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TEDx Helps Helps Rediscover One of the Most Well Written Letters
by Robert Fortunato on August 29th, 2014 No Comments

The preparation for the TEDx talk is causing us to dredge through 17 years of material that relates to the project.  But the story line is clear – a community came out to support big, impossible ideas and helped bring them to fruition.

Just one example is the beautifully written letter of recommendation from Jonathan Budner, a great friend of the project. It helped us win multiple awards including the 2012 Green Leadership Award for Los Angeles County. I only hope I can be half as eloquent during my TEDx talk:

22 June 2012

Re: The Green Idea House – Cost-Effective Net Zero Energy Model

Dear Sir or Madam:

I met Robert Fortunato at a class at Southern California Edison back in fall of 2007. At the time, I was newly in charge of an Advanced Home Program at SCE looking to identify demonstration projects for deep energy reductions in new construction. I met a lot of homeowners who wanted our support for their projects, but who were unwilling or unable to commit their own funds. They all talked big, and Robert and Monica did, too. They promised to lead tours through their home, and teach others what they had learned. Typically, when I explained to such homeowners SCE could only be offering very modest cash incentives, but could bring in-kind support for design services, I never heard from them again. Frankly, I suspected Robert and Monica to do the same.

But Robert and Monica persisted.

When I told them they needed to hire an engineer and not just an architect for his remodel; that the energy model needed to be rigorously analyzed and not just speculative, I thought that would be the end of them.

But Robert and Monica persisted.

They went out and hired the former President of ASHRAE and assembled a dream team of designers, modelers, advisers and contractors to design and execute the project. They spent their own money. Robert and Monica educated themselves, picking up certifications and expertise as they went. They educated their community, they partnered with elected officials and got codes and priorities changed in Hermosa Beach. And they documented the whole project with blogs and videos and email blasts. They did what they said they were going to do, and then they went further.

We made it hard on them. We said we were going to use very conservative modeling assumptions, discounting behavioral choices and comfort compromises they said their family could accept. We said we were going to use the strictest definition of Zero Net Energy, and that we wouldn’t count things in the model we couldn’t measure. It couldn’t be close, it couldn’t work most of the time; it had to be real and it had to meet the standards-of-proof the CPUC would use. We had a real, limited budget to work with; we had a less-than-optimal site. For example, their neighbor’s trees significantly limited their solar potential. And even while Robert and Monica could have required their neighbor to cut their Palm Trees down, Robert and Monica didn’t want to be that kind of neighbor. It was important to them to set an example in their own community; to rebuild existing homes, to conserve the resources they were built with, to retain the benefits of mature, walkable cities, and to show it can be done both beautifully and cost-effectively. This meant all the costs were higher than ground-up new construction, or a California tear down. It meant frankly less tolerant neighbors, and tougher approval, and ‘more inconvenience.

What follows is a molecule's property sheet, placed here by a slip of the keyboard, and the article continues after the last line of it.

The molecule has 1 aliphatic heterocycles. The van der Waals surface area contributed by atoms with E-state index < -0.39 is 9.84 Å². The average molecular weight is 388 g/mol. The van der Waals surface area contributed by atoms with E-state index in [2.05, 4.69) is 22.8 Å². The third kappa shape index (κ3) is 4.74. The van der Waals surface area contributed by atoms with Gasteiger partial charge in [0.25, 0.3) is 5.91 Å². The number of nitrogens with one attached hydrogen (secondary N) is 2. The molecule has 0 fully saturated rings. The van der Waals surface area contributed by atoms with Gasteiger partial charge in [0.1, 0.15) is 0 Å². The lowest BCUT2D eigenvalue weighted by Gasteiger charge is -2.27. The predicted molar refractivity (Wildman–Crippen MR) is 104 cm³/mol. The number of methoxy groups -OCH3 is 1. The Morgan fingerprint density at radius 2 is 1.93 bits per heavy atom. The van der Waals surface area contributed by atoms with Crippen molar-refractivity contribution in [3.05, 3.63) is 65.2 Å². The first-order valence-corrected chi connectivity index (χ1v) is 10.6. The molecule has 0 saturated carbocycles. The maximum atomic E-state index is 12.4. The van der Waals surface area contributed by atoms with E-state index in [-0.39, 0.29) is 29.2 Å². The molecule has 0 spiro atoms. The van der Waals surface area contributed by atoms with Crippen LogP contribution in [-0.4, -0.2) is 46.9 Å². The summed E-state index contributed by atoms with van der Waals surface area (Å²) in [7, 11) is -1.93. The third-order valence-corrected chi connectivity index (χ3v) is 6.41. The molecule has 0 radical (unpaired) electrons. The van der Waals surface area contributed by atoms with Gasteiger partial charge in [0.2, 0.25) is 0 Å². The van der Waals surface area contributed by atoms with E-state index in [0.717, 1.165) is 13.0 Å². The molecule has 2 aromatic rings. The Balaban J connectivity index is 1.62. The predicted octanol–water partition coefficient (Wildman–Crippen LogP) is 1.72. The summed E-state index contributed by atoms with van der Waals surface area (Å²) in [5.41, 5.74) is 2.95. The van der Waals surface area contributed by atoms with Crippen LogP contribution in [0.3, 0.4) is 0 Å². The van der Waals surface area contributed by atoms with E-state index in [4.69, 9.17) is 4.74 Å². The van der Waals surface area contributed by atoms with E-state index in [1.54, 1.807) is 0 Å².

But Robert and Monica persisted.

Because for them, it wasn’t enough to build the greenest, most energy efficient house in Hermosa Beach; they want to build a movement. Robert and Monica didn’t want to just change the way their community builds, they want a project to set the bar for California and the world.

Their timing was exquisite, as shortly after our initial conversations, the California Public Utility Commission announced its Big Bold Goals, among which is that all residential new construction would be Zero Net Energy by 2020. Later, the California Long Term Energy Efficiency Strategic Plan asserted that 100% of existing homes would achieve 40% energy-use reductions by 2020. Many at SCE were confident it wasn’t going to work and Robert and Monica’s project would be proof of that.

But Robert and Monica persisted.

It has been a long road. We have not made it easy for them. None of us have. Because they were first, because they stepped up, and all reasonable evidence to the contrary, said we should do it. Because Robert and Monica pushed us to do more than we wanted. Because in their polite, yet insistent way, they forced us to move farther, faster than we were ready. Because Robert and Monica brought together their family, their community, their government partners, and private corporations like SCE.

Because it was not just for themselves, but for California, and the world.

Robert and Monica persisted .

And Robert and Monica prevailed .

Because of this, Robert and Monica and the team they assembled deserve the Award.

Jonathan Budner
Manager, Whole Building & Sustainability
Customer Energy Efficiency and Solar Programs

BeyondLimits 3

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